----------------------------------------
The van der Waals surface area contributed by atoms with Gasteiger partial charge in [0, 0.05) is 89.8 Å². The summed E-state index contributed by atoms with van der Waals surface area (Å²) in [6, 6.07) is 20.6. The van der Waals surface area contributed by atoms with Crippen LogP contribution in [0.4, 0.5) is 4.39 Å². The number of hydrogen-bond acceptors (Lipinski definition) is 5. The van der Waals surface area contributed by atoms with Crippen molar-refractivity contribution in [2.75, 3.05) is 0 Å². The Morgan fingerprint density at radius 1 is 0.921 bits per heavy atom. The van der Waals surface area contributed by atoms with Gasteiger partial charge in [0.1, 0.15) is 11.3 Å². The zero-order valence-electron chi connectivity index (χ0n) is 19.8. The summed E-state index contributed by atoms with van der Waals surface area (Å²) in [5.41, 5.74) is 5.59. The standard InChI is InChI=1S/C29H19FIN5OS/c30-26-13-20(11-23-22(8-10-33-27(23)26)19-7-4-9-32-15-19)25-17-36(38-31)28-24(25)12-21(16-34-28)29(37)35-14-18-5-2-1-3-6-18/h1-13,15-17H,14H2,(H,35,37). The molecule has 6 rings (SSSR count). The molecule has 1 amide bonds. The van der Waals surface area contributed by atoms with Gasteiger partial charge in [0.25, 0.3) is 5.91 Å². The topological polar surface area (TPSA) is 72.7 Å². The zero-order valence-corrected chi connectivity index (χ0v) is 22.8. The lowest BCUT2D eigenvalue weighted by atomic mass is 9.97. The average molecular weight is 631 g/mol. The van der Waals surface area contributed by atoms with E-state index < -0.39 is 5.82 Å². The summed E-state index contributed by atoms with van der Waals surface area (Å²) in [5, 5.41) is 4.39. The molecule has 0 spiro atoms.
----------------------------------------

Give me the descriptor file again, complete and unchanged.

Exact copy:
The van der Waals surface area contributed by atoms with Gasteiger partial charge in [0, 0.05) is 89.8 Å². The summed E-state index contributed by atoms with van der Waals surface area (Å²) in [6, 6.07) is 20.6. The van der Waals surface area contributed by atoms with Crippen LogP contribution in [0.4, 0.5) is 4.39 Å². The number of hydrogen-bond acceptors (Lipinski definition) is 5. The van der Waals surface area contributed by atoms with Crippen molar-refractivity contribution in [2.75, 3.05) is 0 Å². The Morgan fingerprint density at radius 1 is 0.921 bits per heavy atom. The van der Waals surface area contributed by atoms with Gasteiger partial charge in [0.1, 0.15) is 11.3 Å². The zero-order valence-electron chi connectivity index (χ0n) is 19.8. The summed E-state index contributed by atoms with van der Waals surface area (Å²) in [5.41, 5.74) is 5.59. The standard InChI is InChI=1S/C29H19FIN5OS/c30-26-13-20(11-23-22(8-10-33-27(23)26)19-7-4-9-32-15-19)25-17-36(38-31)28-24(25)12-21(16-34-28)29(37)35-14-18-5-2-1-3-6-18/h1-13,15-17H,14H2,(H,35,37). The molecule has 6 rings (SSSR count). The molecule has 1 amide bonds. The van der Waals surface area contributed by atoms with Gasteiger partial charge in [0.25, 0.3) is 5.91 Å². The topological polar surface area (TPSA) is 72.7 Å². The zero-order valence-corrected chi connectivity index (χ0v) is 22.8. The lowest BCUT2D eigenvalue weighted by atomic mass is 9.97. The average molecular weight is 631 g/mol. The van der Waals surface area contributed by atoms with E-state index < -0.39 is 5.82 Å². The summed E-state index contributed by atoms with van der Waals surface area (Å²) in [5, 5.41) is 4.39. The molecule has 0 spiro atoms.